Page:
Storms and coastal erosion[edit]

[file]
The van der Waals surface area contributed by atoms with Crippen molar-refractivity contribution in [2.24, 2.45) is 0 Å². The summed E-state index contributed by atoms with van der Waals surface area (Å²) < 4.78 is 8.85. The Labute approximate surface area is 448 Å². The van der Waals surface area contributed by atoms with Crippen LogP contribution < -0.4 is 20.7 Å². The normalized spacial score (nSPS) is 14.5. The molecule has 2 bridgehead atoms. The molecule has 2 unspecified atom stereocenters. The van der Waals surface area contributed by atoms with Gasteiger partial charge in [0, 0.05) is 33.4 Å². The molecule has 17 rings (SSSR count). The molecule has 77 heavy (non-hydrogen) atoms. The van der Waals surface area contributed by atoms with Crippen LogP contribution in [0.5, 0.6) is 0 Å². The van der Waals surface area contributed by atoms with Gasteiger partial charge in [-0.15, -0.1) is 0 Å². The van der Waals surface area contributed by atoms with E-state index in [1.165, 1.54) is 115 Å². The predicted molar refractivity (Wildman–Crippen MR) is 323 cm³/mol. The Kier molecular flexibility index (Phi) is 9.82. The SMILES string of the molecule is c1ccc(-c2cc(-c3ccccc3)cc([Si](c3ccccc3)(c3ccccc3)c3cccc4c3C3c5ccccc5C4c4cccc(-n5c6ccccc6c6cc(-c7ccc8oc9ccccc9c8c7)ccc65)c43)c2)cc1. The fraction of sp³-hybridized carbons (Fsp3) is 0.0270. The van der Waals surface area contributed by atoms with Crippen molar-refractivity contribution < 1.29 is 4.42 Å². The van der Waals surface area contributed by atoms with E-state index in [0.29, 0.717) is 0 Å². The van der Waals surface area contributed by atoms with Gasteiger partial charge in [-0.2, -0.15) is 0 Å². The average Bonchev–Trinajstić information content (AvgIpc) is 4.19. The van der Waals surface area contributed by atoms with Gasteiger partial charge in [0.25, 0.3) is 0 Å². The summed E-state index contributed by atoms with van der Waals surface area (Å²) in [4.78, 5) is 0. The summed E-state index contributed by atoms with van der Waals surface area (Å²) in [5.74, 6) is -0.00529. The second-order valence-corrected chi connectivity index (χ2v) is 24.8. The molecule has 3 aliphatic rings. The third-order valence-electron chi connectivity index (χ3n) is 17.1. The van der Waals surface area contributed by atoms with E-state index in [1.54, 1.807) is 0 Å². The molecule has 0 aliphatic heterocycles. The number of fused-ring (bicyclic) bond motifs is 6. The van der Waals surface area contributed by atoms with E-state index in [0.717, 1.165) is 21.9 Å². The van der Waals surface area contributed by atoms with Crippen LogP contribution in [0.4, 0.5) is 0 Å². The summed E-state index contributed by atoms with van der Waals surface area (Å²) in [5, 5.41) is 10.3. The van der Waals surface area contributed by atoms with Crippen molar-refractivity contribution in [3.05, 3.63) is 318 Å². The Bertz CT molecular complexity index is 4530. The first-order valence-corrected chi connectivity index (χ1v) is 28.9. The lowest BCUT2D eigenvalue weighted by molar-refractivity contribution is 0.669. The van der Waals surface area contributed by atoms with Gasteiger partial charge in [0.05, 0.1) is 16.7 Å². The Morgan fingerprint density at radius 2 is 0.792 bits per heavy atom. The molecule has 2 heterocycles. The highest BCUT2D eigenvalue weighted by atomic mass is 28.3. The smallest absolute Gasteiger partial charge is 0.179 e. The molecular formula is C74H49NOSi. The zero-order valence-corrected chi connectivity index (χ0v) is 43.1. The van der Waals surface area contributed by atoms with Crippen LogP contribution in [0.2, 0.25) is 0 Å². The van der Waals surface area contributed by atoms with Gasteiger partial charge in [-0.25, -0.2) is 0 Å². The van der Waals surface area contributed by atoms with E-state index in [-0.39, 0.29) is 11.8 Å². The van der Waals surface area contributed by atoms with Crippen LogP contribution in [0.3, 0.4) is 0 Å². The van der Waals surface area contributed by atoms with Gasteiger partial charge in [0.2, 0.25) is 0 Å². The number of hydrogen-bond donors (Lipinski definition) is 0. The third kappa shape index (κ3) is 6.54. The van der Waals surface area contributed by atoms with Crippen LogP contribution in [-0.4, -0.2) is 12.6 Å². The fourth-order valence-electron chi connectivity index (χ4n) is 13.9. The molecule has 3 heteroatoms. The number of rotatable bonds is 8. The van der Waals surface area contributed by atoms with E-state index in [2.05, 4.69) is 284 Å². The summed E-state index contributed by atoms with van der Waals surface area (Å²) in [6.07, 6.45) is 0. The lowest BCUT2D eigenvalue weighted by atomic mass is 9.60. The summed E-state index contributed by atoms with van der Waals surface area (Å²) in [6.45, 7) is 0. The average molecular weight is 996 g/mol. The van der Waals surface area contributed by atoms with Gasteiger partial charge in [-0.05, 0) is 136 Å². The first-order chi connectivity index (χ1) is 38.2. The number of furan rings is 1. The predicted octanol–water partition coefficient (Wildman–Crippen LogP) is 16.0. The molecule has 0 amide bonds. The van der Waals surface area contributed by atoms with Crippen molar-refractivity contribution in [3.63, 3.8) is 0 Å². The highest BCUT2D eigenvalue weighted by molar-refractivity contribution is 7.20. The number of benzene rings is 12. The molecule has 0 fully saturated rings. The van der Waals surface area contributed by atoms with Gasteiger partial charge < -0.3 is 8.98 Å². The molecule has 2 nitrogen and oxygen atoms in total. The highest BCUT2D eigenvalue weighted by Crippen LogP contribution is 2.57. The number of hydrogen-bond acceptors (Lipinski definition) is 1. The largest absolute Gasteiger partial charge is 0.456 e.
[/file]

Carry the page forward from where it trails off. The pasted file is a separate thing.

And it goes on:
Over the years Torcross has survived a battering from some terrible storms. On 4 January 1979 enormous waves washed over the roofs of the dwellings causing substantial damage to all the buildings along the then beach front; in the aftermath lorry-loads of boulders were brought in from the Plymouth area as temporary protection and a new curved seawall was built. On 11 and 12 January 2001 another bad storm caused the loss of up to five metres of the beachhead along a stretch of beach about 1000 metres long. Part of the A379 road along Slapton Sands near Slapton village was also destroyed; it was not reopened for three months after being rerouted. 3,000 tons of boulders were initially used to protect the road, but were later removed because of damage to the Slapton Ley SSSI. On Tuesday and Wednesday 4 and 5 February 2014 a storm caused extensive damage to the properties along the promenade with the sea entering all properties except one on the night of 4 February. The buildings were hit by green water that came over the sea wall and large shingle also hit them. The road was also covered with the beach and became unpassable. The front was Waterside House was demolished by the storm. Another storm on the night of Friday 14 February resulted in thousands of tonnes of the beach being washed onto the beach road, 4 people had to be rescued from their cars that were washed off the road, the coastguards undertaking the rescue also got their vehicle stuck on the unpassable beach road. It is to be expected that some time in the near future the beach road will be breached by the sea and the Ley will then flood all the lower part of Torcross.The storms of 2014 have removed several million tonnes of beach that is now much narrower affording less protection to the Slapton Line, road and houses.